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This study will use magnetic resonance imaging (MRI) to examine and compare changes in blood flow and blood volume in the brains of normal volunteers and patients with multiple sclerosis (MS). Patients with MS-an inflammatory disease that attacks the brain and spine-may have new blood vessel formation (called angiogenesis) within the brain that may or may not contribute to the disease or help in repairing the brain. It is not known if these new vessels behave in the same way as the naturally occurring vessels. MRI uses a strong magnetic field and radio waves to generate brain images that provide information on brain chemistry, function, and blood flow. The results of this study may lead to a better understanding of MS.
Healthy normal volunteers and patients with multiple sclerosis 18 years of age and older may be eligible for this study. Normal volunteers must have no history of signs or symptoms of central nervous system disease. Patients with MS will be recruited from the NIH Neuroimmunology MS clinic.
All participants will undergo MRI. For this procedure, the subject lies still on a table that slides into a narrow metal cylinder (the MRI scanner). Scanning varies from 20 minutes to 3 hours, with most scans lasting between 45 and 90 minutes. During the scan, the subject wears earplugs to muffle loud knocking noises caused by electrical switching of the radio frequency circuits. The subject can communicate with the MRI staff at all times during the procedure.
During the scan, the subject wears a mask and breathes in room air or air containing 6% carbon dioxide (CO2). (Room air contains approximately 0.04% CO2, which is about 150 times less than the 6% CO2. Air that is normally breathed out contains about 5% CO2.) Breathing 6% CO2 increases the amount of blood flow in the brain that can be measured using MRI. The total duration of a single 6 percent CO2 inhalation will not exceed 10 minutes.
A catheter (thin plastic tube) is placed in a vein in the subject's arm before he or she enters the scanner. At some point during the scan, a contrast agent called gadolinium DTPA is injected into the vein through the catheter. This agent enables clearer images of the brain.
Advances in MR perfusion imaging have provided clinical researchers with the opportunity to quantify regional cerebral blood flow (CBF). Recently, new vessel proliferation and formation (angiogenesis) has been observed in autopsy and biopsy specimens from patients with multiple sclerosis (MS). Newly formed MS lesions, showed strikingly increased numbers of new vessels and similar patterns were observed in and around older lesions, areas of remyelination (new myelin formation on axons, shadow plaques) and normal-appearing brain tissue. The purpose of this study is to compare CBF of MS patients, to age- and gender-matched healthy controls. CBF will be measured while subjects are inhaling room air and the increase in CBF while inhaling a mixture of room air and a known concentration of carbon dioxide (hypercapnia) will be compared. If significant new vessels growth has occurred in the brains of MS patients then this new vessel formation (neovascularization) may be reflected by a change in CBF. Comparing the CBF response to hypercapnia will determine if the newly formed vasculature includes properly functioning blood vessels. Normal cerebral blood vessels are exquisitely sensitive to the carbon dioxide in arterial blood and an increase in carbon dioxide causes CBF to increase through dilatation or relaxation of the muscles surrounding the blood vessels. In the future, changes in the hypercapnia-induced CBF response between MS patients and controls may help to monitor the treatment of the disease.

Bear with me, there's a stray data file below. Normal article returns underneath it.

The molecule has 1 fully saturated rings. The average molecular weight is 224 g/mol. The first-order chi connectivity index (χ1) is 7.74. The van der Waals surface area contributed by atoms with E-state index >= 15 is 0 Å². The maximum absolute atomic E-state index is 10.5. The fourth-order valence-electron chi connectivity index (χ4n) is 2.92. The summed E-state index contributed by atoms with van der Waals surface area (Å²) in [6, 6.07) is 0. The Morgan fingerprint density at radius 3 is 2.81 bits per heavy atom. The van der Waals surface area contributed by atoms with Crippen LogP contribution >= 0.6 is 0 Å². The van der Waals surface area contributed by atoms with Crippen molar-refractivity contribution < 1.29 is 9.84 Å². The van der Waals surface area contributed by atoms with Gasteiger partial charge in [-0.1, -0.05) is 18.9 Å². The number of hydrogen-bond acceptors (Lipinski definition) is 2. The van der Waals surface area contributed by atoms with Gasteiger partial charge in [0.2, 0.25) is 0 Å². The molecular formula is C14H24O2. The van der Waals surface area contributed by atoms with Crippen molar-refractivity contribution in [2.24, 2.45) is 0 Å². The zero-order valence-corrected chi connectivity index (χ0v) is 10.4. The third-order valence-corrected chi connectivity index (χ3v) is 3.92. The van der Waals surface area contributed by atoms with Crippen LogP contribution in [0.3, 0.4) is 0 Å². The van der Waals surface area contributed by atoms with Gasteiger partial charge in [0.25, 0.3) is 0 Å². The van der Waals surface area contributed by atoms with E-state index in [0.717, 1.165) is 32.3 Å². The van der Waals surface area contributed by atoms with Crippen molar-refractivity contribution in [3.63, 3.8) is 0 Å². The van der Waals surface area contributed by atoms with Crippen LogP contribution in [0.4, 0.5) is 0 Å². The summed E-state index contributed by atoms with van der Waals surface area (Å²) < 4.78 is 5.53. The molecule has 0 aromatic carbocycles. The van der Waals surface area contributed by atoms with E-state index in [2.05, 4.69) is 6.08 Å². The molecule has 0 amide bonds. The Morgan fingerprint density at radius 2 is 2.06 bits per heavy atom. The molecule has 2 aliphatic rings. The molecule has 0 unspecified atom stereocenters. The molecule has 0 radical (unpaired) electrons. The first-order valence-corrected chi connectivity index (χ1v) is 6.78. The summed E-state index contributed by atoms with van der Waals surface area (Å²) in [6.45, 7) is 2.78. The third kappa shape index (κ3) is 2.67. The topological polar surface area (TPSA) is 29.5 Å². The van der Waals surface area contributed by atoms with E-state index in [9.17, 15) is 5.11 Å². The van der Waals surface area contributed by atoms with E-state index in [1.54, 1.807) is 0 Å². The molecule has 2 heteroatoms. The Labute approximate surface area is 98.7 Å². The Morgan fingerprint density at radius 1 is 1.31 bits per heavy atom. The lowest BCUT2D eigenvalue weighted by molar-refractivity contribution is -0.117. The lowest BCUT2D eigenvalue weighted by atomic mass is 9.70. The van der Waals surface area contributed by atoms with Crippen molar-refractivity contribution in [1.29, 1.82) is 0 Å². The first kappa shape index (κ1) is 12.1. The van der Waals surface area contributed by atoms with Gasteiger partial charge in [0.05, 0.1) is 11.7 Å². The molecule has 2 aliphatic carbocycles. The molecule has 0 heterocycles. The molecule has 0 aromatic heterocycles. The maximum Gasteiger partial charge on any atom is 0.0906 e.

National Institutes of Health Clinical Center (CC)
National Institutes of Health Clinical Center (CC)
Published on BioPortfolio: 2014-08-27T03:55:05-0400
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An autoimmune disorder mainly affecting young adults and characterized by destruction of myelin in the central nervous system. Pathologic findings include multiple sharply demarcated areas of demyelination throughout the white matter of the central nervous system. Clinical manifestations include visual loss, extra-ocular movement disorders, paresthesias, loss of sensation, weakness, dysarthria, spasticity, ataxia, and bladder dysfunction. The usual pattern is one of recurrent attacks followed by partial recovery (see MULTIPLE SCLEROSIS, RELAPSING-REMITTING), but acute fulminating and chronic progressive forms (see MULTIPLE SCLEROSIS, CHRONIC PROGRESSIVE) also occur. (Adams et al., Principles of Neurology, 6th ed, p903)
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